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Brotherhood of Locomotive Engineers and Trainmen
Illinois State Legislative Board

News Flashes

Illinois State Legislative Board News Flashes

  • April 29, 2009 WASHINGTON — The Senate late Wednesday, April 29, 2009 confirmed UTU Illinois State Legislative Director Joe Szabo to be the 13th administrator of the Federal Railroad Administration. An informal oath-of-office ceremony is contemplated for Tuesday, May 5, allowing Szabo to take office immediately afterward. A more formal swearing-in ceremony will be held at a date to be announced.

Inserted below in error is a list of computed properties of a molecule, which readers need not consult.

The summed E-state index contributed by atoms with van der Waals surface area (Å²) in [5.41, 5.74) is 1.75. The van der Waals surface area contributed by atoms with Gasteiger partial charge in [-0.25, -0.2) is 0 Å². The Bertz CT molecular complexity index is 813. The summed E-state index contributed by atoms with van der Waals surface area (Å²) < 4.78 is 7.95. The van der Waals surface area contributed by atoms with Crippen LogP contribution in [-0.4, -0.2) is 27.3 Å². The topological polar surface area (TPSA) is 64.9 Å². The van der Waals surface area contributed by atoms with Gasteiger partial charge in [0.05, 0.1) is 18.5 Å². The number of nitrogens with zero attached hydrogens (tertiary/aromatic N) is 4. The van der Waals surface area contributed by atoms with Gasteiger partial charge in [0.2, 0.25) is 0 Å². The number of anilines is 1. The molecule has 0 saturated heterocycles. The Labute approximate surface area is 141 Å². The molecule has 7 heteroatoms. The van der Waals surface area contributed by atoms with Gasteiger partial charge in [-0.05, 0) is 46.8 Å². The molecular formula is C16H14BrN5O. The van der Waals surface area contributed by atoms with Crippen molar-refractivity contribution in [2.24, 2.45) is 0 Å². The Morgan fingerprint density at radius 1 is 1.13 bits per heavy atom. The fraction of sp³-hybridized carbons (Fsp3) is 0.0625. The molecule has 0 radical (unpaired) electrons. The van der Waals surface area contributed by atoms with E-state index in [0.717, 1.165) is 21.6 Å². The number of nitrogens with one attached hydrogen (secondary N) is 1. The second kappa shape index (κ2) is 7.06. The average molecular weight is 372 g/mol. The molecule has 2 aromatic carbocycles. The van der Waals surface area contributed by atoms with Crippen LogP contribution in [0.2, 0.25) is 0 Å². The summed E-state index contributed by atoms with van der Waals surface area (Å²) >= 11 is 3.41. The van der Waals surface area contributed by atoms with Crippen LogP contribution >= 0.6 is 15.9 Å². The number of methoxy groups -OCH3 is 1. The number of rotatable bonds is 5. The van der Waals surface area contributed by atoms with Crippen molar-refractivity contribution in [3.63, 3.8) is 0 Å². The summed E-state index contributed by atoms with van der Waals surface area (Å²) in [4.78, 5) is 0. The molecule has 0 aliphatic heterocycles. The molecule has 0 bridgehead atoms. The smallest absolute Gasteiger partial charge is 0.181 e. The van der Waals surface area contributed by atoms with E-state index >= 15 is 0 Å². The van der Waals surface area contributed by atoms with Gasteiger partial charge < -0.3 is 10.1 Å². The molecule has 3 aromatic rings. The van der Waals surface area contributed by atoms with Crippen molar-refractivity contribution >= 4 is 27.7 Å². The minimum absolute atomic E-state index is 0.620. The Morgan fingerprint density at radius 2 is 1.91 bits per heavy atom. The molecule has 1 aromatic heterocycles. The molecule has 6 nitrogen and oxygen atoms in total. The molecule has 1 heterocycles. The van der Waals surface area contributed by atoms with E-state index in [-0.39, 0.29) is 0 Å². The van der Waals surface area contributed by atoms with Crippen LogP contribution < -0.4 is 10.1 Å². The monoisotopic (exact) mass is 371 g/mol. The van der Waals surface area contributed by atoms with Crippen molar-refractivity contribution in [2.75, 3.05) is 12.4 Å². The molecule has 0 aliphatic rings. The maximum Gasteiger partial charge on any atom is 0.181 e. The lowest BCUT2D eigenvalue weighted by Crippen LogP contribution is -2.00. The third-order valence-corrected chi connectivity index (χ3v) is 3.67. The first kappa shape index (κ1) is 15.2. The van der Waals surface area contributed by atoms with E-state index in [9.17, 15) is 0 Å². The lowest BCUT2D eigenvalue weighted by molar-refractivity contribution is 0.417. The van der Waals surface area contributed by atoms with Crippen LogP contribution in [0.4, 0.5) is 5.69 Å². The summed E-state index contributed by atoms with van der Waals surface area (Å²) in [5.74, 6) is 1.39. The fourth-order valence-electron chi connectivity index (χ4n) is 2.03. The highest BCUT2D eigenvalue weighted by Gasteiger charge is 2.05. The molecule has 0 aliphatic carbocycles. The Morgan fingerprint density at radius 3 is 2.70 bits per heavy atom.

• April 16, 2009Is the new FRA Operating Procedures Rule in effect or not?
  • April 4, 2008Two new links have been added under the sleep tab to CBS Videos concerning The Science of Sleep. View the Sleep Page
  • March 28, 2007DM&I gets approval for federal loan. Read More.
  • March 13, 2009Transportation Security Association Final Rule 49 CFR Part 1580.107 takes effect on April 1, 2009.
  • June 3, 2008FRA to publish revised “Final Rule” for human factor accident prevention FRA-CFR Part 218 Subpart F BLET comments along with the final rule have been added to the documents page of this web site.
  • February 16, 2008FRA issues final rule on Human Factor Caused Accidents – Click here for overview of the final rule.
  • November 15, 2007Photo’s of Canadian National Railroad Remote Control accident on November 6, 2007 have been added to the Remote Control page on this web site. View Photos